by Jackie Bolen
When many teachers first start off their time in the classroom, they talk a lot (this is one feature of a teacher-centered classroom) and way more than they actually should. If you want your students to get better at speaking in English, they need to be speaking in English for most of the class, ideally at least 90% of it (this is one aspects of a student-centered classroom) if they are at intermediate to high levels of proficiency.
A Better Plan
The best way to make this happen is to put students in pairs or groups of 3, set up an activity or give them a set of conversation questions and let them get to it. Monitor for errors and offer assistance if required, but don't interfere. Some of my favorite activities to encourage more student talking time and less teacher talking time are surveys, role-plays, small group board games or something like running dictation.
What about Lower-Level Students?
If you have lower level students, the teacher-talk time will need to be increased from 10% to 30% or more but you should still try to reduce this percentage as much as possible. This percentage will also need to be increased if you teach young children since they will naturally need far more guidance than adults of a similar level and you will have to be changing activities quite frequently in order to hold their interest.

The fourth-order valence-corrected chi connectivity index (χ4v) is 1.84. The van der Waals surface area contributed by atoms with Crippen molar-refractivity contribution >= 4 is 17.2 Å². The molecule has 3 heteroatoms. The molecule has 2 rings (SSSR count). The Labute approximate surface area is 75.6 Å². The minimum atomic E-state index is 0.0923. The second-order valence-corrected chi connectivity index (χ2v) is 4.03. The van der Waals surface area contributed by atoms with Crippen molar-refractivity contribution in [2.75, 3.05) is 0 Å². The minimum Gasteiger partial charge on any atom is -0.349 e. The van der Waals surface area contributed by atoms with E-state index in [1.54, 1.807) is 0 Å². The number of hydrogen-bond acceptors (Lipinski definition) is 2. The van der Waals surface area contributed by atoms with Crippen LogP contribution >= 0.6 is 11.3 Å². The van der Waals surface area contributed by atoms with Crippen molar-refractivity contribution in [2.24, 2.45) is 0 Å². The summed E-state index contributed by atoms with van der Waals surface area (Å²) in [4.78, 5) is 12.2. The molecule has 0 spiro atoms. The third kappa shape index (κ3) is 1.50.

A Rule of Thumb
This is a good role of thumb for thinking about this topic: if there is ever a time when you are standing at the front of the class lecturing, consider whether or not this is necessary. Lecturing is one of the least effective ways to convey information, especially a language, which is best learned through practice. You could instead have the students do a guided self-discovery or use the test-teach-test approach. Active, engaged students are going to improve their skills, so make them do the hard work--not you!
About Jackie Bolen
Jackie has been in Korea for almost a decade and has taught every age group and level of student. She's currently working at a university in Busan. You can find all the ESL speaking activities mentioned in this article on her website, www.eslspeaking.org.